Walbridge wants real estate, but an ice cream shop may be up | News

Wollbridge – After the village was unable to obtain a reasonable offer of vacant property downtown, the council decided to pursue the prominent domain.

But, a man who runs a nonprofit art group said he wanted to use the space to sell ice cream, with the proceeds going to the program.

At a meeting on Wednesday, after a 10-minute executive session, the board voted unanimously to obtain a full appraisal of the building and the property strip that extends into the alley at 102 Main Street.

Mayor Ed Kolanco said there was already an appraisal from a push car, which estimated the building at $30,000.

With a full assessment, he said, entry will be made to the building.

“Once this assessment is done, if there is no agreement yet on the price, the next action would be to move forward with potential court proceedings to acquire the property,” Kolanko said.

Kolanko said the village tried to work with the landlord.

“We already had contacts between our village attorney, the village manager and the landlord, and there were no amicable terms,” he said.

Kolanko said his landlord at one point offered to sell him the village for $100,000. Calling it unreasonable, he said they wanted to be fair.

“We intend to provide the full estimated value to the owner of the property,” he said. “We are not looking to undervalue or offer less.”

He said the eminent sovereign is a serious move.

“We don’t take this decision lightly,” Kolanko said. “We feel there is a very good reason to move in this way.”

He said the property holds a lot of hope.

“It makes sense to get it, and improve it for the betterment of the whole village,” said Kolanko. “Looking at the long-term perspective, we all feel this angle needs improvement.”

The building recently housed a thrift store. Been there for a dog groomer for a few years.

It was last purchased by James Irving, et. al. , in 2001 for $15,950, according to the Wood County Auditor website.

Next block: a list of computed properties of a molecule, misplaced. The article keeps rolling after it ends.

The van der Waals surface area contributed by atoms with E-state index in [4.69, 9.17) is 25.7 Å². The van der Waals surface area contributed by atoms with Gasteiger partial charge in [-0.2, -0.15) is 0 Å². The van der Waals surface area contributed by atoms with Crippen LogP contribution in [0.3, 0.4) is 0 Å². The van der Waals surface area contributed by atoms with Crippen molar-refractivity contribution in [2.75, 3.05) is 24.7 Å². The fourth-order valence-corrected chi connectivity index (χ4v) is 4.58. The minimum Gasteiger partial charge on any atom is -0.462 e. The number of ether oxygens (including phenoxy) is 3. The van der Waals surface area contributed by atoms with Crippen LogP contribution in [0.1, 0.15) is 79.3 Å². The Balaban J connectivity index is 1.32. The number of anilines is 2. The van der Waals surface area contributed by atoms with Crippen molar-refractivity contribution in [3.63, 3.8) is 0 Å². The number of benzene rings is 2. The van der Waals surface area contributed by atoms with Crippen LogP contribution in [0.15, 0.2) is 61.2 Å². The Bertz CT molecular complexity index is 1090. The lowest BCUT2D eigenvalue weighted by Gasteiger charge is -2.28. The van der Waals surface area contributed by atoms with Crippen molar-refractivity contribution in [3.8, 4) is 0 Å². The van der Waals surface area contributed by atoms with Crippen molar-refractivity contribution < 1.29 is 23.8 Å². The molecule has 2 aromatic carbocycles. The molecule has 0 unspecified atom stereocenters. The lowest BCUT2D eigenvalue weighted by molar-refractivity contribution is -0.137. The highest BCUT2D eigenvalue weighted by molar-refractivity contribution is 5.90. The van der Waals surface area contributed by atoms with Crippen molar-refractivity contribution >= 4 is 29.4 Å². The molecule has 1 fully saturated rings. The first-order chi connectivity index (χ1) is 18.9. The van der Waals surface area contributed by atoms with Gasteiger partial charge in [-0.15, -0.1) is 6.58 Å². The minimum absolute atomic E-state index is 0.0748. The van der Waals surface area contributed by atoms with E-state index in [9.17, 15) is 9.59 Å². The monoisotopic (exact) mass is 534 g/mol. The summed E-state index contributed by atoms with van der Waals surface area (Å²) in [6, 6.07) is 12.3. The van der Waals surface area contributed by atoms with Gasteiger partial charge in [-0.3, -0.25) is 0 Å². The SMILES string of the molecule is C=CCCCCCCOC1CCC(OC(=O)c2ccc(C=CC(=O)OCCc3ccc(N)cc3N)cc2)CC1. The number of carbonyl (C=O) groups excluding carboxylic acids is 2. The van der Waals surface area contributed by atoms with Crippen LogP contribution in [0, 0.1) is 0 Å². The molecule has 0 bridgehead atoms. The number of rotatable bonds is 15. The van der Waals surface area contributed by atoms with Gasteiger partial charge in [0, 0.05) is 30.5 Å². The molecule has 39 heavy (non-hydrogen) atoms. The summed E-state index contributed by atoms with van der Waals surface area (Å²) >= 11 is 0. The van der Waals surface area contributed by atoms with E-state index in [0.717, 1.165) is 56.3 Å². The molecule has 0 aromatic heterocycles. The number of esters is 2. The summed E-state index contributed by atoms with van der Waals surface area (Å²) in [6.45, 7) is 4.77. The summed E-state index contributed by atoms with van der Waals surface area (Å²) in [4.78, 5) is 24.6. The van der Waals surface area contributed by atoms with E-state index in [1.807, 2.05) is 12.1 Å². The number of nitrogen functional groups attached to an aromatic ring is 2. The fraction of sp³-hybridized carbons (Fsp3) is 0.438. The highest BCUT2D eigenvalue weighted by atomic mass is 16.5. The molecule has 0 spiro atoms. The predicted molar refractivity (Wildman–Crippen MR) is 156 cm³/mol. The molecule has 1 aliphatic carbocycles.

It’s a vacancy, it’s been vacant for a while,” said Kolanko.

Last year, the council purchased two more downtown properties.

The Kings Men Building on the corner of Main and Union Street was purchased for $36,000. It is hoped that it will be developed after the demolition of the building.

The building is located at 102 Main next to the Owl’s Nest Building, which has been demolished. This was purchased by the Board for $35,000. This area will contain 20 parking spaces.

If the 102 Main is purchased, there will be a total of 50 new parking lots downtown.

Additional parking is expected to be used by Skillet customers and people visiting VFW, Veterans Park and the library, which was expanded and renovated in 2017.

The Kings Men buying continues.

After this story was posted online, David Overholt, who directs the Northwestern Ohio Rural Arts Program, said he’s trying to rent out the building and turn it into an ice cream shop.

“They’re not telling you the truth,” Overholt said of the village and Irving, who did not wish to comment on this story.

Overholt said the money from ice cream sales will help fund the nonprofit arts program.

Currently, the program is using space in the VFW Building across the street from 102 Main. Overholt said he teaches drawing lessons there every Thursday.

The plan is to make and sell premium homemade ice cream from the building at 102 Main. Overholt said he and Irving were painting the building and working on the plumbing. Overholt also said he has obtained a Safe Service Certification, which helps pass a health department check to open an ice cream shop.

Overholt also said the village should have the 102nd Main Street property to finish off the new car park. He said just owning the old Owl’s Nest doesn’t give them access from the street.

“They made a mistake, they didn’t plan properly and now they’re trying to make up for it by doing it,” he said.

Kolanko, in a follow-up interview, said parking would be more efficient with the 102 Main property.

He said Overholt recently came to a board meeting and asked for $30,000 for his nonprofit, which was denied.

“We don’t feel it’s a good use of taxpayer money,” Kolanko said.

Kolanko also said that there are other buildings in the city that are better suited to his idea.

The mayor added that they still hoped to reach a deal with Irving and not pursue a high profile property.

“We actually hope we don’t have to. We hope that there will be some cooperation between us, the council and the current owner of the property,” Kolanko said.

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